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http://www.gm.com/mol/m-2017-dec-1214-bolt-ev-top-10-engine.html

Chevrolet earns another industry recognition as the all-electric 2018 Chevrolet Bolt EV wins a 2018 Wards 10 Best Engines Award. The Bolt EV has an EPA-estimated 238-mile range on a full charge, and when it’s equipped with the optional DC Fast Charger customers can get up to 90 miles of range in 30 minutes.

“The Chevrolet Bolt EV is an affordable, world-changing vehicle that delivers on the promise of an electric car for the masses,” said Drew Winter, WardsAuto senior content director. “It is quick and smartly designed and its official range of 238 miles makes it attractive to a wider audience. Its 266 lb-ft of torque delivers thrilling acceleration, which makes it fun to drive every day, and it is available now in dealerships in all 50 states.”

For the competition, WardsAuto editors evaluate every new propulsion system available in production vehicles on sale in the U.S. Vehicles must have a starting MSRP less than $63,000. The editors score eligible vehicles on horsepower, torque, technology, observed fuel economy, relative competitiveness and noise characteristics.

“The WardsAuto 10 Best recognition of the Bolt EV propulsion system is an accolade for the entire team behind its design, engineering and manufacturing,” said Tim Grewe, general director for GM Global Electrification programs. “Chevrolet committed to offering the world’s first affordable, long-range EV and delivered. More than 20,000 Bolt EV owners are already benefiting from great range and performance thanks to its state-of-the-art battery and electric motor technology.”
 

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We really enjoy our Bolt EV. Just sold the fully trimmed Cadillac SRX it replaced. No regrets.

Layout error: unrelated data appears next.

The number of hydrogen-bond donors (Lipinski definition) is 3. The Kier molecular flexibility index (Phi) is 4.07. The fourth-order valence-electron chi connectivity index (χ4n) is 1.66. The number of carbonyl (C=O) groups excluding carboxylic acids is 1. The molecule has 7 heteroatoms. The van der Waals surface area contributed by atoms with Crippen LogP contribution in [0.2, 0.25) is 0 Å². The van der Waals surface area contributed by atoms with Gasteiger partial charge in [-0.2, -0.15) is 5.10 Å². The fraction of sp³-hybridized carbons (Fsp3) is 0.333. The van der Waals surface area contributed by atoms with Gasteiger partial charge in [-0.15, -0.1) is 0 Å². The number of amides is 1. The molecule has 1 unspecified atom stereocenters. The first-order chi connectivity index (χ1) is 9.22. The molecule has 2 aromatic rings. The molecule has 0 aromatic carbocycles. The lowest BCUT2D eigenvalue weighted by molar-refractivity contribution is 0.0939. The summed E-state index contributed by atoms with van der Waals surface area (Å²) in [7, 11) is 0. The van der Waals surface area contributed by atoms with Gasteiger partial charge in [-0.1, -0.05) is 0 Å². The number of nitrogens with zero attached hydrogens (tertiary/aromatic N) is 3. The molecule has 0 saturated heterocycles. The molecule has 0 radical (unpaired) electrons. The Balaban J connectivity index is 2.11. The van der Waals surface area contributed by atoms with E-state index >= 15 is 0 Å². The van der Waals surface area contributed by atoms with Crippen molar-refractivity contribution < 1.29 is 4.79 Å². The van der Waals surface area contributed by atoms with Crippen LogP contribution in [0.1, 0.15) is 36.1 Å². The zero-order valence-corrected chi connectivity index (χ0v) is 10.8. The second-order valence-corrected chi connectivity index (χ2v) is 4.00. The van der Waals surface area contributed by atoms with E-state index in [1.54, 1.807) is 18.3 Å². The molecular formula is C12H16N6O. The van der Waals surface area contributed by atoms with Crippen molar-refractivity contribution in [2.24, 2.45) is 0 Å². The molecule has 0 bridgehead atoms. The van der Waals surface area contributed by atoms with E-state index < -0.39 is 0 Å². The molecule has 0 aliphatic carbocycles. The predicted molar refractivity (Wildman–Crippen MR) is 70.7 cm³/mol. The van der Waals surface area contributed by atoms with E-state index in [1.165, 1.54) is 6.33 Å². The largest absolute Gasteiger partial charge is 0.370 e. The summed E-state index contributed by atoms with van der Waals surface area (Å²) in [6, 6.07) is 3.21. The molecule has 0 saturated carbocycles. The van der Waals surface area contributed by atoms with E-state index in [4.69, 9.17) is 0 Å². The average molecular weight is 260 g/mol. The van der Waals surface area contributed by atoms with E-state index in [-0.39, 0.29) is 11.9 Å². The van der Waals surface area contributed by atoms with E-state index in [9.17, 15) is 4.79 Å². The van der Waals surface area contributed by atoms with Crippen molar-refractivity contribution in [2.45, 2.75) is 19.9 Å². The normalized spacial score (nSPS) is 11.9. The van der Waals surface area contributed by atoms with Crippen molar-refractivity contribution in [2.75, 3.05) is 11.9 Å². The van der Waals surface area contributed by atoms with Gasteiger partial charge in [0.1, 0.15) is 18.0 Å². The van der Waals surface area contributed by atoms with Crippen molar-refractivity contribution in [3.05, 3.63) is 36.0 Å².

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Yeah, I want a Bolt, someday...
But this part needs clarification:
"when it’s equipped with the optional DC Fast Charger customers can get up to 90 miles of range in 30 minutes."

Nope.
That only work that way in a very defined Temperature Range.
I test drove one and saw it sit there at a 50 kW DCFC station sucking it up at just ~20 kW.

When the battery temp can be user configured to allow it to successfully charge at the advertised rate while on a cold road trip,,
and when 'Super Cruise' is an option,,,
I'll stop sitting on my hands.
 

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I like the Bolt EV too, but the charge rate would hold me back from buying it as my only car. The base Model 3 charges about 50% faster, and the long range model almost 100% faster. Than the 90 miles in 30 min claim from GM. Plus, there are many Superchargers within driving distance of me. CCS is a no go for me for long range travel as the closest is about 150 miles away in Madison, so if I wanted to drive to Chicago I would have to take a many mile detour through Madison, and it would be pushing the range at 75 mph in winter. Plus, CCS would limit me to only travel east. I need to go west, but there is a large void of CCS chargers that direction. I will probably just buy a used i3 unless something more interesting comes along.
 

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"when it’s equipped with the optional DC Fast Charger customers can get up to 90 miles of range in 30 minutes."
How many miles do you drive in a day?

I get a kick out of all this stuff. I only have to replace the charge I use. Most days that's less than 20 miles. Weekends just a bit more but with L2 3.3kW charging I haven't needed any petrol (other than ERDTT use this week). One time in the last year have I exceeded my Volt's range, but that's because my financial advisor's office is way out in the bean fields.
 

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How many miles do you drive in a day? I get a kick out of all this stuff. ...
Approx. 50 miles if I just commute to work. ~180 miles in a day if I make an airport run thrown into the mix. More than that if I then step out that night!
And I can do that with my current little S-box BEV, which charges great at the rated 50 kW when I make those 10-15 minute pit stops at a DCFC stations on long distance days, regardless of the weather.
AND,,without burning a drop of 'petrol' or doing any oil changes in the ~2.5 years I've owned it!!

See, we are talking about a brand new thing with long range BEV's. This is not about PHEV's.